The thing is, all these categorisations are rooted in attempts to categorise facial expressions. It isn’t the case that we necessarily have a distinct facial expression for every possible emotions, so that gives us an incomplete and slightly arbitrary list. It might work for a bot that pulled faces, but one that provides written outputs needs something better. I think a dimensional approach is better; one that defines emotions in terms of a few basic qualities set out along different axes. These might be things like attracted/repelled, active/passive, ingoing/outgoing or whatever. There are many models along these lines and they have a long history in psychology; they offer better assurance of a comprehensive account and a more hopeful prospect of a reductive explanation.

I suppose you also have to ask whether we want bots that respond emotionally. The introduction of cash machines reduced the banks’ staff costs, but I believe they were also popular because you could get your money without having to smile and talk. I suspect that in a similar way we really just want bots to deliver the goods (often literally), and their lack of messy humanity is their strongest selling point. I suspect though, that in this respect we ain’t seen nothing yet…

Do we need robots to be conscious? Ryota Kanai thinks it is largely up to us whether the machines wake up – but he is working on it. I think his analysis is pretty good and in fact I think we can push it a bit further.

His opening remarks, perhaps due to over-editing, don’t clearly draw the necessary distinction between Hard and Easy problems, or between subjective p-consciousness and action-related a-consciousness (I take it to be the same distinction, though not everyone would agree). Kanai talks about the unsolved mystery of experience, which he says is not a necessary by-product of cognition, and says that nevertheless consciousness must be a product of evolution. Hm. It’s p-consciousness, the ineffable, phenomenal business of what experience is like, that is profoundly mysterious, not a necessary by-product of cognition, and quite possibly nonsense. That kind of consciousness cannot in any useful sense be a product of evolution, because it does not affect my behaviour, as the classic zombie twin thought experiment explicitly demonstrates.  A-consciousness, on the other hand, the kind involved in reflecting and deciding, absolutely does have survival value and certainly is a product of evolution, for exactly the reasons Kanai goes on to discuss.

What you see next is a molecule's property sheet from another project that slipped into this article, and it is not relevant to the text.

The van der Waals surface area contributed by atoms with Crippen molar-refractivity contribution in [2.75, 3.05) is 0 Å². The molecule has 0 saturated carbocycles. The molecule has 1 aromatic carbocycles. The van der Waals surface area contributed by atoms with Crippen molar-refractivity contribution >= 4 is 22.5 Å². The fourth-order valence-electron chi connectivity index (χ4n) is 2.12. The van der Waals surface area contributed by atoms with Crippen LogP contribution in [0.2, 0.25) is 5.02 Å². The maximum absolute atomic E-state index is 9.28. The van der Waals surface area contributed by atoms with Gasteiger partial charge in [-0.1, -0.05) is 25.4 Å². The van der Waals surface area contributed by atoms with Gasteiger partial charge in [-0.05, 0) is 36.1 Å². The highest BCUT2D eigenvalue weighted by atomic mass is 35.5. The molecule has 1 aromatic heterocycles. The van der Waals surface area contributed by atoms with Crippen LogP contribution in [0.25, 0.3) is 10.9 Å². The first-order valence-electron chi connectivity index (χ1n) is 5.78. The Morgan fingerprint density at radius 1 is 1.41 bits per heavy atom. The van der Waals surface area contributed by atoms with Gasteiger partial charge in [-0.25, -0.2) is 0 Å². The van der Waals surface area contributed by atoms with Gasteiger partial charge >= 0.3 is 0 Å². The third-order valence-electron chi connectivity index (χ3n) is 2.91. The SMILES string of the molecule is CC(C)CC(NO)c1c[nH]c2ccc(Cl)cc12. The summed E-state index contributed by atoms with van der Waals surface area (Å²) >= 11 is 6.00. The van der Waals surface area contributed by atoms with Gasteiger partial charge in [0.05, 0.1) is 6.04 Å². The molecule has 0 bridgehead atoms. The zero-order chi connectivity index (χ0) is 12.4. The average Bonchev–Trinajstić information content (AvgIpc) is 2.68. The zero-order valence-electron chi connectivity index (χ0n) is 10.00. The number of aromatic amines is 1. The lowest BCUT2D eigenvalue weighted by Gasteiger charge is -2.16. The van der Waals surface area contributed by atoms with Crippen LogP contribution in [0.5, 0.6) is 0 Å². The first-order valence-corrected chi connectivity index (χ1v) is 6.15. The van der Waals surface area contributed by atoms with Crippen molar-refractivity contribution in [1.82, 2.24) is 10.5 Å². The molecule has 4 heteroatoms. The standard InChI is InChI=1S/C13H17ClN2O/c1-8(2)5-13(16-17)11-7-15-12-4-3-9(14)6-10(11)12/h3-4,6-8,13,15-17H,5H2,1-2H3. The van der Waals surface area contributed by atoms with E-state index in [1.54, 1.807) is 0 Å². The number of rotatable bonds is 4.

The survival value of A-consciousness comes from the way it allows us to step back from the immediate environment; instead of responding to stimuli that are present now, we can respond to ones that were around last week, or even ones that haven’t happened yet; our behaviour can address complex future contingencies in a way that is both remarkable and powerfully useful. We can make plans, and we can work out what to do in novel situations (not always perfectly, of course, but we can do much better than just running a sequence of instinctive behaviour).

Kanai discusses what must be about the most minimal example of this; our ability to wait three seconds before responding to a stimulus. Whether this should properly be regarded as requiring full consciousness is debatable, but I think he is quite right to situate it within a continuum of detached behaviour which, further along, includes reactions to very complex counterfactuals.

The kind he focuses on particularly is self-consciousness or higher-order consciousness; thinking about ourselves. We have an emergent problem, he points out, with robots  whose reasons are hidden; increasingly we cannot tell why a complex piece of machine learning resulted in the behaviour that resulted. Why not get the robot to tell us, he says; why not enable it to report its own inner states? And if it becomes able to consider and explain its own internal states, won’t that be a useful facility which is also like the kind of self-reflecting consciousness that some philosophers take to be the crucial feature of the human variety?

There’s an immediate and a more general objection we might raise here. The really bad problem with machine learning is not that we don’t have access to the internal workings of the robot mind; it’s really that in some cases there just is no explanation of the robot’s behaviour that a human being can understand. Getting the robot to report will be no better than trying to examine the state of the robot’s mind directly; in fact it’s worse, because it introduces a new step into the process, one where additional errors can creep in. Kanai describes a community of AIs, endowed with a special language that allows them to report their internal states to each other. It sounds awfully tedious, like a room full of people who, when asked ‘How are you?’ each respond with a detailed health report. Maybe that is quite human in a way after all.